A blue sky with a few clouds and a penguin named JiJi—along with balloons and the occasional flying saucer—are all the graphics MIND Research Institute needs for its curriculum of K5 math games, ST Math.
There aren’t always numbers, or many words, in the program, which is used in 30 states by about 21,000 teachers and 500,000 students. “Any 2013 game that you look at—in almost all of them there’s a ton of language, a character that talks to you, instructions to read,” says Andrew Coulson, president of MIND Resarch’s education division. “When we look at that, we say, ‘Wow, that’s a lot stuff that’s extraneous to math concepts.”
Some of the nation’s biggest districts, including New York City, Los Angeles and Chicago, use ST Math, which contains 45 to 60 hours of content per grade level. A study in Los Angeles USD showed that students who used ST Math grew in math proficiency twice as fast as those who did not use it, Coulson adds.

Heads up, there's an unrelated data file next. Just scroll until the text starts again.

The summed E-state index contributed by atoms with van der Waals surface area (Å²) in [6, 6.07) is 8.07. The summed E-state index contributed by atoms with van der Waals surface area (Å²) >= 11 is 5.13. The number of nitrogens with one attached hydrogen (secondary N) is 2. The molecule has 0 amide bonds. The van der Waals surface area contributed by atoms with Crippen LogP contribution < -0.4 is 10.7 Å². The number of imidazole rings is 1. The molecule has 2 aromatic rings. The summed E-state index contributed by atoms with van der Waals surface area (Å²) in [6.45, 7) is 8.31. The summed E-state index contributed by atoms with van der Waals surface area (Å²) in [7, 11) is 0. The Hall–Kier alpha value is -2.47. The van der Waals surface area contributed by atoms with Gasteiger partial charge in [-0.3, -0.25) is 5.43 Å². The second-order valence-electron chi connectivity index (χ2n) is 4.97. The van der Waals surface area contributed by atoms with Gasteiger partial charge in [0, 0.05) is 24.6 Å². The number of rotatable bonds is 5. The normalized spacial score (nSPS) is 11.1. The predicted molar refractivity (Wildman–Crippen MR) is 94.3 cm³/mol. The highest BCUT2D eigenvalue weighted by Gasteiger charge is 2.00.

The games’ uncluttered design removes languages and other barriers from the learning, Coulson says.
“The important thing is it starts with the content, the math, as simple as it could possibly be,” he says. “You don’t have these layers on top of layers of abstract new things you’ve never heard of—and by the way, it doesn’t matter if you even speak English.”
The level of difficulty increases as players answer questions. Earlier levels are easy so students don’t get frustrated as soon as they start, Coulson says. Another of MIND Research’s key principles of game design is not to give students a big red X when they get a question wrong. Via animation, students are given the reason why the answer is wrong, so, hopefully, they will try the problem again.
“Kids believe that video game designers only give them puzzles and problems that are solvable. They do not believe that anyone would put out a video game that has a puzzle that’s impossible to solve,” he says. On the other hand, students may give up on homework when they get stuck and even their parents can’t help, he says.